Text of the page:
Schools pore over short-Friday options

Posted: Wednesday, August 10, 2005

Parents got their first look Tuesday night at how teachers will spend their time after Glacier Valley and Mendenhall River students are released two hours and 15 minutes early on Fridays.

Shorter school hours on Fridays will allow the district to start the "Launching Literacy" program, which will include stratagizing sessions to improve teaching methods for reading.

"I'm overwhelmed by the presentation," said parent Ana Betit. "They should have let parents know they were thinking of other options."

Glacier Valley principal Ted Wilson said a variety of options were reviewed, including extending teacher's hours and releasing students early on different days.

For the program to work, teachers of all grade levels need to meet together for roundtable discussions, often led by guest experts, to discuss how to improve students' learning.

School days from Monday to Thursday will be lengthened 15 minutes to compensate for the loss of classroom time. Students also will not have lunch or recess on Fridays when they are released at 12:30 at Glacier Valley Elementary and 12:45 at Mendenhall River schools.

Students will miss a total of 15 minutes of classroom time each week.

"Losing eight hours a year of school doesn't feel good to me," said parent Theresa Williams.

School administrators said they are focusing on quality teaching, rather than quantity.

The program came out of a task force of teachers and administrators that met January through May to discuss ways to better prepare students to meet federal standards, including the No Child Left Behind Act.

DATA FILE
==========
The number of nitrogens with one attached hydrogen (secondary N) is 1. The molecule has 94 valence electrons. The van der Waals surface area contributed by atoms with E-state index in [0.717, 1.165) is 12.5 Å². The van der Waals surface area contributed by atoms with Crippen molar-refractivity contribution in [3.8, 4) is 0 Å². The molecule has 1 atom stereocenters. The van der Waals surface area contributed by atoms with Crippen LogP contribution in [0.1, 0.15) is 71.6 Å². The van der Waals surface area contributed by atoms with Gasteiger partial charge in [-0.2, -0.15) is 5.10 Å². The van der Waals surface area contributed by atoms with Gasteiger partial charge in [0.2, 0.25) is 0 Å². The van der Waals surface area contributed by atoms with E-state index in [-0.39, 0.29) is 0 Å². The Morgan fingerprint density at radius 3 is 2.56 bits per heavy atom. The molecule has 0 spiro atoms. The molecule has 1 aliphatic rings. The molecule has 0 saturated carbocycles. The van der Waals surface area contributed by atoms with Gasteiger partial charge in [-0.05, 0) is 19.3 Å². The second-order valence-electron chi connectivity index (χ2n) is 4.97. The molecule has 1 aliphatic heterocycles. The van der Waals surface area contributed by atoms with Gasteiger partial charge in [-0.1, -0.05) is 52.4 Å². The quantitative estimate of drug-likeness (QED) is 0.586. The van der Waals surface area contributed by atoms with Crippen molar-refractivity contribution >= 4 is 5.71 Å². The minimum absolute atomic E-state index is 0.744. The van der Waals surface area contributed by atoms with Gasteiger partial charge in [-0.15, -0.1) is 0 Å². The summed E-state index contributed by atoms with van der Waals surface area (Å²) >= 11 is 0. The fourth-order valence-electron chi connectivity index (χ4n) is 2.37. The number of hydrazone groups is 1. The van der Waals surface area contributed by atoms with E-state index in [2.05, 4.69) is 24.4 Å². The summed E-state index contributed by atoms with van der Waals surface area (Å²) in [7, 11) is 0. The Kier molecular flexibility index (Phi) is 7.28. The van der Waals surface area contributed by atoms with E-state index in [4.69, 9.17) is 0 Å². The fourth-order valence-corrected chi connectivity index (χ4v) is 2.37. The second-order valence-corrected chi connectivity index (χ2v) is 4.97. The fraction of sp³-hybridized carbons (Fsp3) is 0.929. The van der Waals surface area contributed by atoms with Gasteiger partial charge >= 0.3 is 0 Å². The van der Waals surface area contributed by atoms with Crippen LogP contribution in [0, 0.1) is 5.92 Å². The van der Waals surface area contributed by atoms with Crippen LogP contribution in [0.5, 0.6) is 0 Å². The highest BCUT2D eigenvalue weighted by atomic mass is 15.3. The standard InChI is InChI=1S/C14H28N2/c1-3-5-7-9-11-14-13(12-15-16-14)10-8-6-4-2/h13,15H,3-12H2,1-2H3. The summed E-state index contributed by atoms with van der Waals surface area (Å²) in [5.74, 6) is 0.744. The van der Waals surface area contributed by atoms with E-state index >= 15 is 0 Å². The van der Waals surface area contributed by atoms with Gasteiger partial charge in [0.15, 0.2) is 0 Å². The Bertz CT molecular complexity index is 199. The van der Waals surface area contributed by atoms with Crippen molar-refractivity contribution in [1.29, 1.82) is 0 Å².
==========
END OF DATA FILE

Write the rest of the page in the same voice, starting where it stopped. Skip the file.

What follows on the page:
Other states are shortening school days to give teachers more time to sharpen their skills.

Wilson said the idea was discussed in the spring at site council meetings, which are open and advertised to parents.

"Usually when a new program comes along, the younger teachers like it, the older ones hate it and the administration gets to advance their careers because of it," said parent Steve Whitney.

Starting Sept. 2, one week after school starts, teachers will spend an hour and half strategizing on how to teach better reading skills. The meetings will be structured and specific goals will be set.

"It's not one program, but a bunch of different strategies we'll be looking at," said Mendenhall River teacher Kelley Harvey, adding that different techniques work for different children.

Teacher Wendy Connelley said it's hard to find time for lesson planning in a given day. During regular school hours, some teachers may have only 15 minutes for planning, while students are at recess or lunch, she said.

Parent Denise Guizio said she was excited about the program because she thought it could help her third-grade child, who is reading at a first-grade level.

• Andrew Petty can be reached at

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